American College Of Surgeons - Inspiring Quality: Highest Standards, Better Outcomes

Technology transforms surgical training

OCTOBER 25, 2017
Clinical Congress Daily Highlights, Wednesday First Edition

Artificial intelligence (AI) and simulation can improve the effectiveness and efficiency of surgical training, a pair of studies demonstrates. In one, researchers led by Daniel A. Hashimoto, MD, of the Massachusetts General Hospital, Boston, MA, explored the potential of using artificial intelligence (AI) to automate the laborious process of editing surgical training videos. The researchers used machine learning to develop a computer program able to identify operative steps in laparoscopic sleeve gastrectomy with 92 percent accuracy. The program also demonstrated some ability to spot deviations from the expected course of an operation. That should eventually allow AI to provide evidence-based clinical decision support in real time, the researchers reported.

Another study showed the value of simulation in training surgical residents. Raghavendra Rao, MD, of the University of Pennsylvania, Philadelphia, PA, and his colleagues showed that performing simulated surgery on a model can help residents attain proficiency in the basic steps of a robotic TAPP inguinal hernia repair. Five residents were rated based on time for the four components of hernia repair— peritoneal incision, sac reduction, mesh placement, and peritoneal closure — and by faculty using the Global Evaluative Assessment for Robotic Skills (GEARS). The mean GEARS score increased from 14.8 to 20.2 with training. All residents rated the model as realistic, educational, and useful for clinical practice although some failed to attain proficiency in certain steps.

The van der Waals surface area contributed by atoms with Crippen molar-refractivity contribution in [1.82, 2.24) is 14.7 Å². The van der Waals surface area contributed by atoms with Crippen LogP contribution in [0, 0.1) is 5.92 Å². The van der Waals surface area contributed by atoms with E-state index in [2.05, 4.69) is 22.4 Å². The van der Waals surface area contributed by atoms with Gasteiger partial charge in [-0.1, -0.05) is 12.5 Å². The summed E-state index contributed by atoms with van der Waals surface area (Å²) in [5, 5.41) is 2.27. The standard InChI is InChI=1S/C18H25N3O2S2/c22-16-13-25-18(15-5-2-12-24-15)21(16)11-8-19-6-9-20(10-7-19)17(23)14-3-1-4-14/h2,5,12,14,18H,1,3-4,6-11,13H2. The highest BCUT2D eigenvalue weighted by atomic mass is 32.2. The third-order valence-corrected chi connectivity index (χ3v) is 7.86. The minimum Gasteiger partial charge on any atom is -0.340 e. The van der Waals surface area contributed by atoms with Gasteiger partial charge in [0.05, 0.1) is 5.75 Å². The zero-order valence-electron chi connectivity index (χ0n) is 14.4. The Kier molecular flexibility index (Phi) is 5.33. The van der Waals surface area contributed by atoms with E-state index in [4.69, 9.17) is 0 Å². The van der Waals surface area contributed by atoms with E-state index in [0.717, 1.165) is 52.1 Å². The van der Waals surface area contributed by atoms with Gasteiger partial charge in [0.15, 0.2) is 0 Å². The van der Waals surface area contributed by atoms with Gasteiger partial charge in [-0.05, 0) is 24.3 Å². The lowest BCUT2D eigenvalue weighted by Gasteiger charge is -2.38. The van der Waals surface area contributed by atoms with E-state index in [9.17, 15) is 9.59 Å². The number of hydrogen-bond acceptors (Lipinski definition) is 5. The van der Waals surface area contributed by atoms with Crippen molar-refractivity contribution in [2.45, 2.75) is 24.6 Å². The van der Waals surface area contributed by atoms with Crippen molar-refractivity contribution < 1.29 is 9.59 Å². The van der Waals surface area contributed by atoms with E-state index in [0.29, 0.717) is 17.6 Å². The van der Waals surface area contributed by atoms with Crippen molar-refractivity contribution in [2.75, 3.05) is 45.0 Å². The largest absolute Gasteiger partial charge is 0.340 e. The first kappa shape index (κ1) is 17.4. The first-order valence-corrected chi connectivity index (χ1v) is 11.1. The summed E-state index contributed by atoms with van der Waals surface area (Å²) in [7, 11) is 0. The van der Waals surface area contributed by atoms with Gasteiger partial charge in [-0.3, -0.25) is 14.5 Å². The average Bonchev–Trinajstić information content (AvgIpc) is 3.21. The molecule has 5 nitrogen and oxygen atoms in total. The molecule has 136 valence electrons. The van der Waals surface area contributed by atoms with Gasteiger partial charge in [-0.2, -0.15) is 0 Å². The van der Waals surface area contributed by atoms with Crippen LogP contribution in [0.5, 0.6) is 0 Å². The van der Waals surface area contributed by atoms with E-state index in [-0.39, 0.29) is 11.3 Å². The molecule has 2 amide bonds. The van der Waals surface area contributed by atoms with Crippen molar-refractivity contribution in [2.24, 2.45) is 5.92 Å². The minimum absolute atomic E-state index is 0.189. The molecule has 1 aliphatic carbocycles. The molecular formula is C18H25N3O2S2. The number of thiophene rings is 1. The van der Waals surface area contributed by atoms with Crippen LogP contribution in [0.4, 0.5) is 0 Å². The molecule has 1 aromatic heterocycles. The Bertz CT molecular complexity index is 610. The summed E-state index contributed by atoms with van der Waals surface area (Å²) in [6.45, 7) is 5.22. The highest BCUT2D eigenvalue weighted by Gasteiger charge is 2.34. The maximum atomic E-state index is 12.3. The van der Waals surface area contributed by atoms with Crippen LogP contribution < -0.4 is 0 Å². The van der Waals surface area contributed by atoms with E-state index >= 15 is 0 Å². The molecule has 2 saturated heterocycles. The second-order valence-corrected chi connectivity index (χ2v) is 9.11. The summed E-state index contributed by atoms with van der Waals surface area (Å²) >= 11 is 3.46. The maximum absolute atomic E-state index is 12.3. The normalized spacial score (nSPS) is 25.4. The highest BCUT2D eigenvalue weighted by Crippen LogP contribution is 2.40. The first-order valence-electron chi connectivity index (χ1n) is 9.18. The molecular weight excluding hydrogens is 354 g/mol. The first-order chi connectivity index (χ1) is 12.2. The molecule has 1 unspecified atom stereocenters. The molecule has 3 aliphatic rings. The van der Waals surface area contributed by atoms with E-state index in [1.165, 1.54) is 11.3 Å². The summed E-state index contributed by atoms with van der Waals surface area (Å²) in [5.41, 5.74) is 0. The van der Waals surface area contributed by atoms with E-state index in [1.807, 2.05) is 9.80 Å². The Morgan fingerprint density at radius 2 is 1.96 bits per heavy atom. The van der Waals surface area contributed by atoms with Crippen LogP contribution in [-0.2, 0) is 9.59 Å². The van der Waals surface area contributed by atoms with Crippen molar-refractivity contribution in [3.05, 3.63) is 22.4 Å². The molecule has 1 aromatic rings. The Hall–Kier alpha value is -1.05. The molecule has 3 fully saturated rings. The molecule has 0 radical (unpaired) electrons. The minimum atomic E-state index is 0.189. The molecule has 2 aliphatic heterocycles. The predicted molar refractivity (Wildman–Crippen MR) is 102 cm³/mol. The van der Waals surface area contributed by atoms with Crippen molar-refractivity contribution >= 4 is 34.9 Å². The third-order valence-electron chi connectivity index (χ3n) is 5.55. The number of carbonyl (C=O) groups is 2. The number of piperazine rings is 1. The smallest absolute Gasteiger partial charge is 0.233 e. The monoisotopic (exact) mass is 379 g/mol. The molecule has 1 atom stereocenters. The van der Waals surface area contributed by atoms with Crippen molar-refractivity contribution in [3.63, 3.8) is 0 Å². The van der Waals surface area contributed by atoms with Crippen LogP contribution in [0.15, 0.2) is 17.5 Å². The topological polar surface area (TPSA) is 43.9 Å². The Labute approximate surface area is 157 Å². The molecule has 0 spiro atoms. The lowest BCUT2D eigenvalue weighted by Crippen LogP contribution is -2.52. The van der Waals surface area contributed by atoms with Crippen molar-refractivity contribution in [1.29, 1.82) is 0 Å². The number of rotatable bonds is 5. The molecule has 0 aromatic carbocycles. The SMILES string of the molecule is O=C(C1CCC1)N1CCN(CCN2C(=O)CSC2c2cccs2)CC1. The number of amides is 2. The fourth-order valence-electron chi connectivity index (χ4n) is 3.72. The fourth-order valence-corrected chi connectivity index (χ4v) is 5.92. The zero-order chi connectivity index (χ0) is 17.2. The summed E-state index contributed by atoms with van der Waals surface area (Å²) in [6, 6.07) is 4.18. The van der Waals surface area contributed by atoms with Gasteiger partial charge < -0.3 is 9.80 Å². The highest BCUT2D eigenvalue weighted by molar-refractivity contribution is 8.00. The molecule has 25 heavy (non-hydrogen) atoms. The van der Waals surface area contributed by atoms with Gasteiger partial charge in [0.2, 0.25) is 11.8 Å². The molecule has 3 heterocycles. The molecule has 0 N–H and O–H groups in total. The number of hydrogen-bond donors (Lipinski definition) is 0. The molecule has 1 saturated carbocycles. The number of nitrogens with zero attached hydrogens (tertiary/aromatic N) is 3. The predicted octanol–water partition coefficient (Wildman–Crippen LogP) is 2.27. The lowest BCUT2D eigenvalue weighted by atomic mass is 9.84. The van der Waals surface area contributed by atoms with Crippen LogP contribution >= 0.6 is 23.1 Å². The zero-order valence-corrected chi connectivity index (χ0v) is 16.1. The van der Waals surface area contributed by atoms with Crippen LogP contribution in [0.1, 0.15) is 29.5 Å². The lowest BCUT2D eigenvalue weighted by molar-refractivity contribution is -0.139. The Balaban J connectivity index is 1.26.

Additional Information:

The Scientific Forum presentations, Artificial Intelligence for Intraoperative Video Analysis: Machine Learning’s Role in Surgical Education; Proficiency Based Education in Robotic Inguinal Hernia Repair using Simulation; and Death of the General Surgeon? The Financial Consequences of Integrated Surgical Training were presented October 25 at the 2017 Clinical Congress of the American College of Surgeons in San Diego, CA.  Program, webcast and audio information is available online at FACS.org/clincon2017.

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